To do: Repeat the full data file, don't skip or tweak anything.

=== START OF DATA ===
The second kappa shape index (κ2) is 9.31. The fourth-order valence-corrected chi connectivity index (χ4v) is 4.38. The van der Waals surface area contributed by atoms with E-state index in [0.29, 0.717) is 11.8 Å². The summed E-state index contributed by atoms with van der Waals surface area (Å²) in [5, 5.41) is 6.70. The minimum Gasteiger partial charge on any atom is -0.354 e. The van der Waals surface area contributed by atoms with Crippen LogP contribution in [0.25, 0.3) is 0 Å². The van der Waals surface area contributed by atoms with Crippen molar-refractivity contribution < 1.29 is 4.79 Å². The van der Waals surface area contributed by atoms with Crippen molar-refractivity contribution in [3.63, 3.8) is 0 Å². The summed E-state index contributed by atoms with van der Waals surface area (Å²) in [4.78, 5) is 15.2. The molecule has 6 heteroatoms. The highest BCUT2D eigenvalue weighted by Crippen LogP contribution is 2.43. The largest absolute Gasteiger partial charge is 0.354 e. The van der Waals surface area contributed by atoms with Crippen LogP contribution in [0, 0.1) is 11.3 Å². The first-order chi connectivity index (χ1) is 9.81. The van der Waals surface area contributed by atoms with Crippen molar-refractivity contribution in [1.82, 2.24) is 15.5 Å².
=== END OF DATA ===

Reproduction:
The second kappa shape index (κ2) is 9.31. The fourth-order valence-corrected chi connectivity index (χ4v) is 4.38. The van der Waals surface area contributed by atoms with E-state index in [0.29, 0.717) is 11.8 Å². The summed E-state index contributed by atoms with van der Waals surface area (Å²) in [5, 5.41) is 6.70. The minimum Gasteiger partial charge on any atom is -0.354 e. The van der Waals surface area contributed by atoms with Crippen LogP contribution in [0.25, 0.3) is 0 Å². The van der Waals surface area contributed by atoms with Crippen molar-refractivity contribution < 1.29 is 4.79 Å². The van der Waals surface area contributed by atoms with Crippen molar-refractivity contribution in [3.63, 3.8) is 0 Å². The summed E-state index contributed by atoms with van der Waals surface area (Å²) in [4.78, 5) is 15.2. The molecule has 6 heteroatoms. The highest BCUT2D eigenvalue weighted by Crippen LogP contribution is 2.43. The largest absolute Gasteiger partial charge is 0.354 e. The van der Waals surface area contributed by atoms with Crippen LogP contribution in [0, 0.1) is 11.3 Å². The first-order chi connectivity index (χ1) is 9.81. The van der Waals surface area contributed by atoms with Crippen molar-refractivity contribution in [1.82, 2.24) is 15.5 Å².